Elizabeth City, NC
We started yesterday in Manteo with a short dinghy ride up a beautiful little creek through the marsh across from the town's waterfront. Sitting so low in a dinghy while passing through a marsh is really nice. The grasses are at eye level, which provides opportunity to appreciate minute detail, a change from the broad vistas we see from the deck of Intermezzo when out at sea.
We raised anchor mid-morning, washing the foul smelling mud off the chain, something I'm getting used to doing in these waters. We left motored in calm conditions out of Roanoke Sound and into the broad Albemarle Sound. There were clouds in the sky as the weather was changing from a stable high pressure to an incoming low pressure trough, with rain and thunderstorms in the forecast. The water of the sound was grey-blue in the distance, olive green next to the boat. A light, warm, humid breeze blew across the boat from the East.
We had to dodge hundreds of crab pots, the most dense array I've ever encountered. Navigating these waters at night would be very difficult; we saw another catamaran the other night with big headlights on its bow. They looked ridiculous but I now understand their purpose. With all the crab pots we've passed by, it's a wonder there are any crabs left to catch.
While crossing the Albemarle (which I pronounce in Spanish "al-bay-mar-lay", as I think it sounds better that way), I made telephone calls to secure docking in New York City. We scored a berth at One 15 Marina in Brooklyn, located right across from southern tip of Manhattan, with a beautiful view of the city skyline. It will be a major waypoint for Intermezzo, an opportunity to visit family and take on additional crew.
Once across the Albemarle ('al-beh-marl", yuck), we entered the Pasquotank River. The wind piped up to 10 knots, direct downwind, so we unfurled the Code 0 gennaker and started sailing. The wind grew stronger, 13, 15, then 17 knots, and we enjoyed a gliding sleigh ride on the small following wind wavelets. We rolled in the Code 0 at 19 knots with some difficulty and switched to the jib for the rest of the trip up the Pasquotank to Elizabeth City.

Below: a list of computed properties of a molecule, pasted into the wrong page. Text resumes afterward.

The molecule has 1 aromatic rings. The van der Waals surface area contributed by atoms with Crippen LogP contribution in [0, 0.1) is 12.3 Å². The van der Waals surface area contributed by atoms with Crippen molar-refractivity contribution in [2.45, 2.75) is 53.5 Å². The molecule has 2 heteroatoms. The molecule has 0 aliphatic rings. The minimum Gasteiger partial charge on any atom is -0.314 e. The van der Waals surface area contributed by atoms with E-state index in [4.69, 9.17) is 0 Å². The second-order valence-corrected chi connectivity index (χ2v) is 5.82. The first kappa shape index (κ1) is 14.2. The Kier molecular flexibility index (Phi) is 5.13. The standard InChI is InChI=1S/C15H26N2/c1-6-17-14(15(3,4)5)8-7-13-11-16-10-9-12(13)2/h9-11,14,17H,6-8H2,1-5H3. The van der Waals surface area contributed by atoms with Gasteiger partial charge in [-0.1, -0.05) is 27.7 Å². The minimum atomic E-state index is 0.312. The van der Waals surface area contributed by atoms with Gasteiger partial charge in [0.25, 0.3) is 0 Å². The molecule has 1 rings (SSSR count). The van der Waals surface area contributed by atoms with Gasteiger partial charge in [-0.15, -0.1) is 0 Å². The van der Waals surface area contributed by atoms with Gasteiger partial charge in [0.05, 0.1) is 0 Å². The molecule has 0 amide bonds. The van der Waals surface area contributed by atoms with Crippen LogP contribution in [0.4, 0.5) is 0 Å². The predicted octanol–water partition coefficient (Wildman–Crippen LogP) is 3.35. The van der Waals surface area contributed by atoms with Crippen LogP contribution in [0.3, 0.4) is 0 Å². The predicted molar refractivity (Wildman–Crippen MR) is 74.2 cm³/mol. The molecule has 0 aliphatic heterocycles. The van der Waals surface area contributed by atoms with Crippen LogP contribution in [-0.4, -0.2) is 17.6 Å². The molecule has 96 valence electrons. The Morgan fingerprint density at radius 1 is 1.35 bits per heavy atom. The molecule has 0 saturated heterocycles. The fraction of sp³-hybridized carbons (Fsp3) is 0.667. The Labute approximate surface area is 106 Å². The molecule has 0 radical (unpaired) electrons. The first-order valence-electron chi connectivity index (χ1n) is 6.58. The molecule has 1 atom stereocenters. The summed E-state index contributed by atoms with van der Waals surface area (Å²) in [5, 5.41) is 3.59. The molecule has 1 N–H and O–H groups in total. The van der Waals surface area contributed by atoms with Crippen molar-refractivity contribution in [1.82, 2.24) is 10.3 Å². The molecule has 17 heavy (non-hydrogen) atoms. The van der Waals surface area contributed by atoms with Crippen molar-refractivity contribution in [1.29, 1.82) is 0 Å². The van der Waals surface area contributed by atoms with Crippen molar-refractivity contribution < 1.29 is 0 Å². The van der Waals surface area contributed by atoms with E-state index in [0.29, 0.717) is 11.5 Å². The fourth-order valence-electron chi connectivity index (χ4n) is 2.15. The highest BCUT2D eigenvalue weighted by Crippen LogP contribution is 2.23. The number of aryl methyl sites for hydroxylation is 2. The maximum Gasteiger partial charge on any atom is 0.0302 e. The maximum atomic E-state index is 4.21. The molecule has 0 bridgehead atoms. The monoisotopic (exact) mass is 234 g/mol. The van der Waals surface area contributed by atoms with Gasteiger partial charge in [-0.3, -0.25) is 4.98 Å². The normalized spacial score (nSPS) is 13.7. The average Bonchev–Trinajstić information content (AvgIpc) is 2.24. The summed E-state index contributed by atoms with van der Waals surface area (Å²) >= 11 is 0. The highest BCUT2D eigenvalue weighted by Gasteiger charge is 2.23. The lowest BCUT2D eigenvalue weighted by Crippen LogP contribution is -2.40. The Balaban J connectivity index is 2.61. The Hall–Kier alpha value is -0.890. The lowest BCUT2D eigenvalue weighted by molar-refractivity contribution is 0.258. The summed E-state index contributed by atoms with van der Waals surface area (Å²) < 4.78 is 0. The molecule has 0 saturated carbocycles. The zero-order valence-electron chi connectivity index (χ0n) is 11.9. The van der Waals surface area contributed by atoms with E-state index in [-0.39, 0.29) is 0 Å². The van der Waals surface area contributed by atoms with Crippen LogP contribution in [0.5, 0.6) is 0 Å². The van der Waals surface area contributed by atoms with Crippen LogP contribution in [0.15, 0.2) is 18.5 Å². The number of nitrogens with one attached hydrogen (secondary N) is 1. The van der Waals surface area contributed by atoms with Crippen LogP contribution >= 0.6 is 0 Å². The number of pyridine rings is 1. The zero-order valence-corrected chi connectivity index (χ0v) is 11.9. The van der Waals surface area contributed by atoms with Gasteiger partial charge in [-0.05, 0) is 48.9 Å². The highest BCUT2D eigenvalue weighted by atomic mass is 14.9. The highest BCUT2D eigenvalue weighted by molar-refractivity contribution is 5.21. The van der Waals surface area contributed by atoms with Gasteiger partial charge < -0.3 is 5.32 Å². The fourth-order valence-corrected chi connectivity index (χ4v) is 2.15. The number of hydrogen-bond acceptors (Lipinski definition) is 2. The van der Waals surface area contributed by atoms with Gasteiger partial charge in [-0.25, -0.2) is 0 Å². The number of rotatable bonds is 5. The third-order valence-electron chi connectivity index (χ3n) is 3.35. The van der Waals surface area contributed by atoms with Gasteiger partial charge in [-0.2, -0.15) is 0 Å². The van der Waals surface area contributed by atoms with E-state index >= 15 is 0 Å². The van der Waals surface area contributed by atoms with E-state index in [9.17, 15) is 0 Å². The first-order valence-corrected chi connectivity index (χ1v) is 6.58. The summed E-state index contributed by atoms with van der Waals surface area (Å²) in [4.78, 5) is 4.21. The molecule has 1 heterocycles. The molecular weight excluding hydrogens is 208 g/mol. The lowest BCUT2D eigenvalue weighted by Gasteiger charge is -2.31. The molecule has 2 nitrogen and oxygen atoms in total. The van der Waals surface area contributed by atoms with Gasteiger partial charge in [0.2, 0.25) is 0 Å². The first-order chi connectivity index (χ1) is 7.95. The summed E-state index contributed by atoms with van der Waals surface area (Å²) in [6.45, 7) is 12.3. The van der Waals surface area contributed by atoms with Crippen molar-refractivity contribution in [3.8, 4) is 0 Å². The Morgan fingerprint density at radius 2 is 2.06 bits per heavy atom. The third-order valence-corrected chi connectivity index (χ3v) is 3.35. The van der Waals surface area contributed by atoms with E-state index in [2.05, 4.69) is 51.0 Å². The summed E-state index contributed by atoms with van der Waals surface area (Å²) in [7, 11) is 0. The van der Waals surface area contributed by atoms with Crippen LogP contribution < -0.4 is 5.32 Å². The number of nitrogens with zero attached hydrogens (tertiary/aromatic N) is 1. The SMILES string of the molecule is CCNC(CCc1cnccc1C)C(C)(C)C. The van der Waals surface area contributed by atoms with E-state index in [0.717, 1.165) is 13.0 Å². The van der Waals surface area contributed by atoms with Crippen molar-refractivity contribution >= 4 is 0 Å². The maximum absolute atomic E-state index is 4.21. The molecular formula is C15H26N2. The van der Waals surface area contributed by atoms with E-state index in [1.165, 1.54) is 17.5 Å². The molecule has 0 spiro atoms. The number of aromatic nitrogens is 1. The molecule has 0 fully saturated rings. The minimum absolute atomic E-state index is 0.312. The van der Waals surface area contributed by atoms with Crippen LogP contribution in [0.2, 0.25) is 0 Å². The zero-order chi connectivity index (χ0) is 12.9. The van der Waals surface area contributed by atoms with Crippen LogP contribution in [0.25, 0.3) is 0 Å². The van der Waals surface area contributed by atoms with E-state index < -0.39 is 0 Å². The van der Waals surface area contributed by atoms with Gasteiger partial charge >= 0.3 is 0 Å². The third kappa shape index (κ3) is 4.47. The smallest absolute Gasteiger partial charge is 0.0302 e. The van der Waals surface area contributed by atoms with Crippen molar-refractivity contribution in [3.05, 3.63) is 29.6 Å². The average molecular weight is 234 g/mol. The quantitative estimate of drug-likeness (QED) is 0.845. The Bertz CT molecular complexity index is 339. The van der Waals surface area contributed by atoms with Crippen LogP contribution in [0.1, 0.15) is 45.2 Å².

Trees line the shores of the river, which is fronted by homes, a blimp-port (!) and a Coast Guard air station. The water is brown, like a weak coffee to which a little skim milk has been added, the wind blowing streaks of flimsy cappuccino foam across its surface. Thunder clouds were brewing behind us. The air smelled moist, earthy.
Intermezzo was descended upon by hundreds of dainty flies which covered the surface of the boat, just sitting there, alive but not moving. Maybe they were blown too far from shore and need an island to rest on? I don't know, but they were annoying to have all over the place and I inhaled more than one. I'm glad they didn't bite or buzz around us. That would have been hell.
We entered Elizabeth City through a draw bridge, our first since passing through the D Street Bridge in Petaluma almost four years ago. The city has multiple free docks to encourage visitors. We tied Intermezzo up at a nice dock fronting the Mid-Atlantic Christian University.
The town is pretty beat up compared to the more prosperous tourist/second home/retirement towns further south, but it's a nice enough place. You can tell by the solid masonry buildings that the town was once prosperous, with classic 1950 era downtown streets and shops, an all-American Southern town charm in its heyday, I imagine.
We enjoyed a nice Thai curry dinner on board Intermezzo, but put up the screens too late. I had to eradicate hundreds of the "dainty flies" that had come inside while Renee washed the dishes.
Today we continue up the Pasqotank to reach the south lock of the Dismal Swamp Canal. I am practicing groaning like Lurch from the Addams Family for our trip through the dark, depressing, heart-rending, dispiriting, disheartening, discouraging, demoralizing, Dismal Swamp.
I can't wait.